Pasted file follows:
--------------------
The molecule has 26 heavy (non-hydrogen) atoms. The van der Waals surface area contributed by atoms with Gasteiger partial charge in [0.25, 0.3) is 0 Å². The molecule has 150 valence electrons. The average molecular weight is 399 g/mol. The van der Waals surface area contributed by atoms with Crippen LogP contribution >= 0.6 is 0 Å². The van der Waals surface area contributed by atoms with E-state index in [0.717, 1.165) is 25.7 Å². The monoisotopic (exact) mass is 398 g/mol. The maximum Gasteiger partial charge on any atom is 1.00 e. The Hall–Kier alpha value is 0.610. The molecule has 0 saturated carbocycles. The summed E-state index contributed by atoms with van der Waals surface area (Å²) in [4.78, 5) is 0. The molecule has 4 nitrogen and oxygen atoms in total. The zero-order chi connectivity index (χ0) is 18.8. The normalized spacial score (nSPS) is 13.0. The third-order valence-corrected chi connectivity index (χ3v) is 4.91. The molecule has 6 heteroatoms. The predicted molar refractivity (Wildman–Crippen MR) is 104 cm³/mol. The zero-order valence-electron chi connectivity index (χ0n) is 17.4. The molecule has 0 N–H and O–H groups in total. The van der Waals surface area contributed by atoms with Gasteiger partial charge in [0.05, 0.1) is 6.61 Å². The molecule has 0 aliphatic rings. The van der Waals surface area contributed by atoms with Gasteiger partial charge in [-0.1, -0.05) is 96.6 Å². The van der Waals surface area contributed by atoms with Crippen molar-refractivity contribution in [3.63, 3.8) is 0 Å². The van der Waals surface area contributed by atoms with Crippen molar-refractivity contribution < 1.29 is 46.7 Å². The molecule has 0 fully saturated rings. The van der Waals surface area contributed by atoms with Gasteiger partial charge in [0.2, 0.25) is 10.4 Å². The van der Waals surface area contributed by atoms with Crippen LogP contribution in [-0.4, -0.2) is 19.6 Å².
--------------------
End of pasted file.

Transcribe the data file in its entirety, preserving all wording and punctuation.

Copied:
The molecule has 26 heavy (non-hydrogen) atoms. The van der Waals surface area contributed by atoms with Gasteiger partial charge in [0.25, 0.3) is 0 Å². The molecule has 150 valence electrons. The average molecular weight is 399 g/mol. The van der Waals surface area contributed by atoms with Crippen LogP contribution >= 0.6 is 0 Å². The van der Waals surface area contributed by atoms with E-state index in [0.717, 1.165) is 25.7 Å². The monoisotopic (exact) mass is 398 g/mol. The maximum Gasteiger partial charge on any atom is 1.00 e. The Hall–Kier alpha value is 0.610. The molecule has 0 saturated carbocycles. The summed E-state index contributed by atoms with van der Waals surface area (Å²) in [4.78, 5) is 0. The molecule has 4 nitrogen and oxygen atoms in total. The zero-order chi connectivity index (χ0) is 18.8. The normalized spacial score (nSPS) is 13.0. The third-order valence-corrected chi connectivity index (χ3v) is 4.91. The molecule has 6 heteroatoms. The predicted molar refractivity (Wildman–Crippen MR) is 104 cm³/mol. The zero-order valence-electron chi connectivity index (χ0n) is 17.4. The molecule has 0 N–H and O–H groups in total. The van der Waals surface area contributed by atoms with Gasteiger partial charge in [0.05, 0.1) is 6.61 Å². The molecule has 0 aliphatic rings. The van der Waals surface area contributed by atoms with Gasteiger partial charge in [-0.1, -0.05) is 96.6 Å². The van der Waals surface area contributed by atoms with Crippen molar-refractivity contribution in [3.63, 3.8) is 0 Å². The van der Waals surface area contributed by atoms with Crippen molar-refractivity contribution < 1.29 is 46.7 Å². The molecule has 0 fully saturated rings. The van der Waals surface area contributed by atoms with Gasteiger partial charge in [0.2, 0.25) is 10.4 Å². The van der Waals surface area contributed by atoms with Crippen LogP contribution in [-0.4, -0.2) is 19.6 Å².